Volume 7 Number 1 January 1, 2010

Sean M. ShawWhat is mental health parity and when does it begin?

By Sean M. Shaw, Esq., Florida Insurance Consumer Advocate

For several years, professionals and advocates in the mental health and substance abuse community have championed changes in the way insurance companies administer these benefits. Their efforts were rewarded in 2008 when the Paul Wellstone and Pete Domenici Mental Health Parity and Addiction Equity ActOffice of the Insurance Consumer Advocate passed Congress and was signed into law by President Bush on October 3, 2008. Congress delayed the effective date of this new law until January of 2010 in order to give health plans time to implement the changes. This new law expands on the limited Mental Health Parity Act of 1996.

The Mental Health Parity and Addiction Equity Act amends the Employee Retirement Income Security Act (ERISA) and the Public Health Service Act to prohibit employers’ health plans from imposing any caps or limitations on mental health treatment or substance abuse benefits that aren’t currently applied to medical and surgical benefits. This law requires that insurers treat mental health and substance abuse benefits the same as medical-surgical benefits.

Unfortunately, this act does not require health insurance plans to offer mental health and substance abuse coverage. However, those plans that do offer these benefits are required to do so in an equitable fashion. Additionally, the new law applies primarily to large group plans, those with 51 employees or more. For large group health plans that include mental health and substance abuse disorder benefits, the Act does require parity with medical - surgical benefits. The new law will allow plans that provide mental health and substance abuse benefits to be exempt from the federal law if it can demonstrate actuarially that implementing parity has increased costs by more than two percent in the first year or one percent in subsequent years. Continued

Under the provisions of this act, plans are prevented from placing limits on the number of visits along with a fixed dollar limit per visit unless such limits are similarly placed on medical – surgical coverage in the same manner. The application of benefits must be no more restrictive than the financial requirements or treatment limitations that apply to substantially all medical - surgical benefits. The act also establishes an oversight mechanism to determine if insurers are discriminating against certain conditions or failing to cover certain treatments. Another important change is that if a plan offers out of network benefits for medical-surgical care, they must also offer out of network benefits for mental health and addiction treatment.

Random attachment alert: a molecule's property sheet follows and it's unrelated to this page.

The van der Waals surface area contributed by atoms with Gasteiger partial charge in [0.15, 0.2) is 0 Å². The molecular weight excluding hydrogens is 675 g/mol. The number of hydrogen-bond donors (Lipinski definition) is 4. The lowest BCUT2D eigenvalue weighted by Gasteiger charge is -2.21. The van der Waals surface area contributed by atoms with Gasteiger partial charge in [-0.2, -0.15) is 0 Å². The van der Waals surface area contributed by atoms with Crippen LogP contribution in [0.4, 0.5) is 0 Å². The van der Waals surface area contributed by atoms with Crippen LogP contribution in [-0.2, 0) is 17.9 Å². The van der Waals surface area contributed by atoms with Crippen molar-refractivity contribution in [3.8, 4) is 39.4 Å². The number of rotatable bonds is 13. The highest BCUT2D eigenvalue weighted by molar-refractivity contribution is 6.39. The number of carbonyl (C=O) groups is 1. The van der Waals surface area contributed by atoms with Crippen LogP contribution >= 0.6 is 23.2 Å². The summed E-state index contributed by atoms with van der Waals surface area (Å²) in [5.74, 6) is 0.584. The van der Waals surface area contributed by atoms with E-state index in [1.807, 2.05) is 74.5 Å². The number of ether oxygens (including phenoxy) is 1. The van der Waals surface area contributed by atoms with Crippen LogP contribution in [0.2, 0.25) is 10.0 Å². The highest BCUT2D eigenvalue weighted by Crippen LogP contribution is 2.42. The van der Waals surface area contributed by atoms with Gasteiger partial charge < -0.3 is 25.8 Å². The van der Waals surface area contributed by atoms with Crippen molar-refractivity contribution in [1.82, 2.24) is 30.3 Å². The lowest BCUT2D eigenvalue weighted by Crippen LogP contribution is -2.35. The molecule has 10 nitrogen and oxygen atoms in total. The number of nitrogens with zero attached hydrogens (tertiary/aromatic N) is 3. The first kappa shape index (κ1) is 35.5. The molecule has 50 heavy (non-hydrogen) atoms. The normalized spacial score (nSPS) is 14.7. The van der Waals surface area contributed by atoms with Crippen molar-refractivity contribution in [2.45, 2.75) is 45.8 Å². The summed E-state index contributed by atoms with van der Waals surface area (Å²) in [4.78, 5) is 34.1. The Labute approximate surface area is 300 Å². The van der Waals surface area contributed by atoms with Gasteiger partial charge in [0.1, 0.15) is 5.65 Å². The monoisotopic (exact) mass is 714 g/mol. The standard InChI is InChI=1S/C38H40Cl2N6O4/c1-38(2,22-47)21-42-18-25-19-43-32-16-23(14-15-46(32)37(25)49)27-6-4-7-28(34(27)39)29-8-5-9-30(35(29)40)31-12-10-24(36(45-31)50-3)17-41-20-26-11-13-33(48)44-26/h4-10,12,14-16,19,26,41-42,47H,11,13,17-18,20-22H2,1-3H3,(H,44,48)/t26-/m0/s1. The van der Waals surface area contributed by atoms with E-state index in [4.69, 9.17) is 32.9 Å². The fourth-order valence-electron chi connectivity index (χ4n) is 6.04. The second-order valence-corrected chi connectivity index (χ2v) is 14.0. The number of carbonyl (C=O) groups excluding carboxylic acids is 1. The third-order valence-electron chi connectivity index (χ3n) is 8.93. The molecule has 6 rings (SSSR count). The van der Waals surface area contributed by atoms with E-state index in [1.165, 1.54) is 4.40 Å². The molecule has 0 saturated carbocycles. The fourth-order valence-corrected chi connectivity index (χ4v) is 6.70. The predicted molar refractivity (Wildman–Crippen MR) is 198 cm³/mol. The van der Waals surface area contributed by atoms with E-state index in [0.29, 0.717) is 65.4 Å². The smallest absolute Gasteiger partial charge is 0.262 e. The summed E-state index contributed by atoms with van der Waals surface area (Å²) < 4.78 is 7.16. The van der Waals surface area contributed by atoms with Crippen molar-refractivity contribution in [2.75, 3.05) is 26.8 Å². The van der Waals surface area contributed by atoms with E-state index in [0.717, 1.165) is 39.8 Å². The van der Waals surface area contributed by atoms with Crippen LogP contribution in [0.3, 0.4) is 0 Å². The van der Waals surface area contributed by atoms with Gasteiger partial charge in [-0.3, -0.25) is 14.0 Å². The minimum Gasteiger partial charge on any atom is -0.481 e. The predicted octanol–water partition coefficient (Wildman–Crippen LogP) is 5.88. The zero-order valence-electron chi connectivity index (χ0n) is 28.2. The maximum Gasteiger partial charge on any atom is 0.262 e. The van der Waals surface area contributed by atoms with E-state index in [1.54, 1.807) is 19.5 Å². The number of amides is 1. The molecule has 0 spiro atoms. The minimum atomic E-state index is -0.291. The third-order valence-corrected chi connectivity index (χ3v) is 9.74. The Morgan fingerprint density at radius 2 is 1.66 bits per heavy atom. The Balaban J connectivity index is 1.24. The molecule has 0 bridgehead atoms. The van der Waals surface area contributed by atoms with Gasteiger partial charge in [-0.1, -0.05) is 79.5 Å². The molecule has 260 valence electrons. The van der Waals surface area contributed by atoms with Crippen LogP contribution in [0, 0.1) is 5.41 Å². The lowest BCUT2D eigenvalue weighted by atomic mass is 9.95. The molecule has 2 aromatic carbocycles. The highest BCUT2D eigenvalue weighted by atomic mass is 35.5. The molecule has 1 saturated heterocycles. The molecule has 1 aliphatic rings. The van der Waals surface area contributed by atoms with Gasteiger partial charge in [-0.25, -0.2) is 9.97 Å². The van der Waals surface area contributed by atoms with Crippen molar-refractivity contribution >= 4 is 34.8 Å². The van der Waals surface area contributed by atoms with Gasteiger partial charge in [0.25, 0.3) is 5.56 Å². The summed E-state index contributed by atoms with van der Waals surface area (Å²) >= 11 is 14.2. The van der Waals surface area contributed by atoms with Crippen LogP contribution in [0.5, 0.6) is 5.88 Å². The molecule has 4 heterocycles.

Since current statutes do not apply to small group plans, those groups of 50 or less, individual states must pass their own mental health substance abuse legislation for such groups. To remedy this situation, legislation is under consideration for the 2010 Legislative Session of the Florida Legislature. The proposed bill would increase the current minimum of 30 days for inpatient benefits with $1,000 outpatient benefits per year, to 45 days inpatient and 60 visits outpatient per year and strengthen small group mental health and substance abuse law.

Health plans of all sizes often subcontract with firms to monitor and review mental health and substance abuse benefits and companies may require consumers to contact the subcontracted firm for approval prior to beginning any treatment. Most health plans reserve the right in their contracts to determine medical necessity as it relates to being a covered service - not your treating physician. The health plan, not your doctor, determines whether or not the prescribed treatment will be paid for by your plan. Thus, consumers should be prepared to pay for unapproved or unauthorized services.

For more information on mental health parity you may contact the Department of Financial Services, Division of Consumer Services at 1-877-693-5236. Also, be sure to read your Certificate of Coverage from your insurance plan so that you understand the coverage that you have.

The Insurance Consumer Advocate is appointed by Florida Chief Financial Officer Alex Sink and is committed to finding solutions to insurance issues facing Floridians, calling attention to questionable insurance practices, promoting a viable insurance market responsive to the needs of Florida’s diverse population and assuring that rates are fair and justified.